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Higher Office

Eytan Kobre

A frum Jew faces daily challenges in today’s workplace. Ari Wasserman’s new book, Making It Work, highlights the problem areas, which extend far beyond business halachah

Wednesday, September 06, 2017

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MITZVAH MINEFIELD Could he attend work lunches at treif restaurants, and what could he eat there? How far did he have to travel to find a midday Minchah minyan, and was he even allowed to take off time from work to do so? The challenges he faced, and those he heard about from his friends in the business world, were complex and seemingly endless

I t was two hours before Shabbos and Ari Wasserman was wrapping up the week’s work at his Los Angeles office.

As he prepared to leave for the one-mile commute home, his phone rang. He saw on the caller ID that it was his boss, the CEO of the company, whom he’d been trying to reach to discuss an urgent business matter. He answered, and as they began to speak, it dawned on Ari that his boss was in Texas, two hours ahead of L.A., and that the sun was setting in Austin just then.

He wondered: Am I allowed to continue speaking with my Jewish but nonobservant boss when it was already Shabbos for him? He expedited the call, getting off as quickly as possible, and promptly made his way to the office of the company president, also an Orthodox Jew, and asked him what he did in such situations. The latter responded that he just didn’t answer the phone, and if he mistakenly did, he immediately hung up. And again, Ari wondered: Should I have just hung up?

It’s personal experiences like that one and many, many more over the course of a 20-plus-year career in law and business that convinced Wasserman of the need for a written work that simply did not yet exist: a guide for Orthodox Jews through what can be, halachically and hashkafically, a veritable minefield — the contemporary workplace.

The result is Making It Work: A Practical Guide to Halachah in the Workplace, now in its second printing and chock-full of analyses, advice, and anecdotes about a broad gamut of work-related halachic issues, from attending office parties and shaking hands with the opposite gender, to using office supplies and expense accounts; from how to carve time from the workday for Torah learning and tefillah to being a whistleblower who alerts an employer to employee wrongdoing, and much more.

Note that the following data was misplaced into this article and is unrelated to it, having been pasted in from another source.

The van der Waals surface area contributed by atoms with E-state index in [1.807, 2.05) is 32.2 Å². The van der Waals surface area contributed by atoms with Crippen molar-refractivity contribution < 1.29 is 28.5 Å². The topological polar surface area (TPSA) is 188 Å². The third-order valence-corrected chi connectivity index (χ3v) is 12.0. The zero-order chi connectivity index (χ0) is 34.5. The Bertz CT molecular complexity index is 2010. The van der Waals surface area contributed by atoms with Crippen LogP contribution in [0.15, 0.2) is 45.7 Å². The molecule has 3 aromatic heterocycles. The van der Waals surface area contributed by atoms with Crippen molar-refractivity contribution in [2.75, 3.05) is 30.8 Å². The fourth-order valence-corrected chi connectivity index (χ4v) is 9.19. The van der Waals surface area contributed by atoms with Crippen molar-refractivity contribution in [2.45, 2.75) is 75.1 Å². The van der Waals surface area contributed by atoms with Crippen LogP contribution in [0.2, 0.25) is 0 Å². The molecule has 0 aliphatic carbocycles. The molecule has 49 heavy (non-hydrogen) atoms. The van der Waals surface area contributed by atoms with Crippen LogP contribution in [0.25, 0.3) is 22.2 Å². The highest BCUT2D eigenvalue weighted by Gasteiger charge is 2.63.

“These are topics,” says Ari, “that address the reality of what’s out there, but so far no one’s written anything comprehensive about it. Everyone’s got challenges in the workplace — and this book is meant to address their most common sh’eilos.”


One might say Making It Work is a book Ari Wasserman’s been getting ready to write for a long time. Born in Fort Jackson, South Carolina, while his father was an army doctor there, Ari grew up in Los Angeles and attended the Yeshiva University of Los Angeles (YULA) high school. After spending a gap year at Sha’alvim, Ari attended the University of Pennsylvania, and then, after one more year at Sha’alvim, took a law degree at Harvard.

It was there that he first began what has been a decades-long preoccupation with delving into halachah and sharing the fruits of his learning with others. Seeing that the break between Minchah and Maariv at the Harvard Hillel minyan was being frittered away with idle chatter, Ari — ever the initiator — began delivering a shiur on halachah to the assembled, which he continued for three years with barely a missed shiur.

Eventually, that shiur helped find him his life’s partner, too. During the very last shiur he gave before leaving Cambridge to begin his first job in New York, a yeshivish-looking fellow from Lakewood was in attendance. Impressed with the shiur, he approached Ari afterward to chat, and two weeks later, made the match between Ari, who’d been looking for his zivug during the three years he was in Harvard, and Miryam Nussbaum of Riverdale. (Excerpted from Mishpacha, Issue 676)

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